Because that really is at the crux of Dawkins argument… You shouldn’t bring anyone into the world that can not produce at the capacity he has decided a human being ought to produce. If they are going to be a drain on their parents, on their health system, on their communities, etc… Then why bother with them? ‘Try again’, as Dawkins so aptly put it.
I just wonder where it ends in Dawkins’ mind?
Who else is too much of a ‘drain’ to bother existing? Shall we abort anyone who is predisposed to illnesses like cancer? What about those who are statistically inclined to live a life of crime or social assistance dependency? The common argument there would be, 'well, we don't really know whether or not they will end up doing those things'…. But then again, the very same thing could be said about those with Downs. Do we know for sure if their life will be one of ‘suffering’? How can we know that they will be unhappy with their lives, live unfulfilling ones, or be a ‘drain’ on others?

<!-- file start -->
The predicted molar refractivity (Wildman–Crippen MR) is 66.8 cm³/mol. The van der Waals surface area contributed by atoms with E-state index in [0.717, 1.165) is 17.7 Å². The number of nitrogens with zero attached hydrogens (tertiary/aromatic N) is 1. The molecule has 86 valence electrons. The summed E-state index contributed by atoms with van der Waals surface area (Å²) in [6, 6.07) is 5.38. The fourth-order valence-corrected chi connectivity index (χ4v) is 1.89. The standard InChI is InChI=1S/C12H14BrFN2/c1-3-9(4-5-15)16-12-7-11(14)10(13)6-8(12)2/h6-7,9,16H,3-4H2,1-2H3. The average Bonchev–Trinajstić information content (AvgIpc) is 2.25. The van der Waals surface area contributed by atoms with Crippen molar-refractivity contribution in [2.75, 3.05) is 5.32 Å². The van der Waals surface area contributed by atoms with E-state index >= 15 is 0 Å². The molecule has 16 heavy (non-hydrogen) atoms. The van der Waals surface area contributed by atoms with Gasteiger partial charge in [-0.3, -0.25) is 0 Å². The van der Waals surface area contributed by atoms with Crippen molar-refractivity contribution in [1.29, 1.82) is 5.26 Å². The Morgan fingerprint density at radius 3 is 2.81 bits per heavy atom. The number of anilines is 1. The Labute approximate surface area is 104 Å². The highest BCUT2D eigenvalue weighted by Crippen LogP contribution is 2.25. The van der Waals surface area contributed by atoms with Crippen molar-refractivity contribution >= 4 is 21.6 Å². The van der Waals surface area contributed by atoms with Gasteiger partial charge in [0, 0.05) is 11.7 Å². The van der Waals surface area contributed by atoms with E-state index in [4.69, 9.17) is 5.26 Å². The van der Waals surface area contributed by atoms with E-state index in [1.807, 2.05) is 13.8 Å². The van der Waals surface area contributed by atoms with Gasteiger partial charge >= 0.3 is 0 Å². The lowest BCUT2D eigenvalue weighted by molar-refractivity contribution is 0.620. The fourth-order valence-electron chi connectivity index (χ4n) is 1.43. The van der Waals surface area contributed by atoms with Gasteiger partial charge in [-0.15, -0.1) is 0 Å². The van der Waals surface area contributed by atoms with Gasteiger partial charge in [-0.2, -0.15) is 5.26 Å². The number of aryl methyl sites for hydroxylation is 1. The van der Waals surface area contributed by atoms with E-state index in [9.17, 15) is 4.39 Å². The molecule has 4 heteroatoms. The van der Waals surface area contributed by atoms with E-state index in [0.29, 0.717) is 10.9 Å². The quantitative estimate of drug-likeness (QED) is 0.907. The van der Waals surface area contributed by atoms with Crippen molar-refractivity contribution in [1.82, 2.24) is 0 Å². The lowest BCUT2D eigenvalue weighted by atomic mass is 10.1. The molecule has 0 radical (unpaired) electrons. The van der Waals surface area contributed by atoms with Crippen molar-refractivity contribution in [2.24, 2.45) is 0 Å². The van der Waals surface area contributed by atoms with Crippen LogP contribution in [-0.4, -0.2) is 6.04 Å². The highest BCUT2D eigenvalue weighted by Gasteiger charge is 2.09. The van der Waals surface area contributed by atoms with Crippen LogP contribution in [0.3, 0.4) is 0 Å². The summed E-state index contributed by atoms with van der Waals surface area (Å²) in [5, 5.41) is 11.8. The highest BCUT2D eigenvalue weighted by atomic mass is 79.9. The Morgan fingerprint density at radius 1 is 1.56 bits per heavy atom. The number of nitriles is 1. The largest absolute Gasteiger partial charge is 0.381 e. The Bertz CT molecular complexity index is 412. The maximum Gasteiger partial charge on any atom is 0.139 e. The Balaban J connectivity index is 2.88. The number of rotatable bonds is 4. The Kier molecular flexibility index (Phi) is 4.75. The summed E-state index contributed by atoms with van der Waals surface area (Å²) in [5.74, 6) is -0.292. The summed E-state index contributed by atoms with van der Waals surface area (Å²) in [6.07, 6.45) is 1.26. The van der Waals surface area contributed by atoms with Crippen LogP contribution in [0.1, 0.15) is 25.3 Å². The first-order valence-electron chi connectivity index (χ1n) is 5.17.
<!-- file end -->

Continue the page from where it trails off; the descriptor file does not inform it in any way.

Where does it end? When does it become heinous when the measure of being worthy of life is determined by your value to others… And not even those who immediately surround you! No, your value to people who have never met you, who don’t know you, and who just see you in terms of cost analysis. 
One thing I can say for sure is that most all persons with Downs produce a hell of a lot more than Richard Dawkins, who makes his living driveling on about who he thinks is worthy of life. 
Several times a week I see the special needs adults going on their escorted walk through the mall, and they light up everyone’s day with their bright attitudes.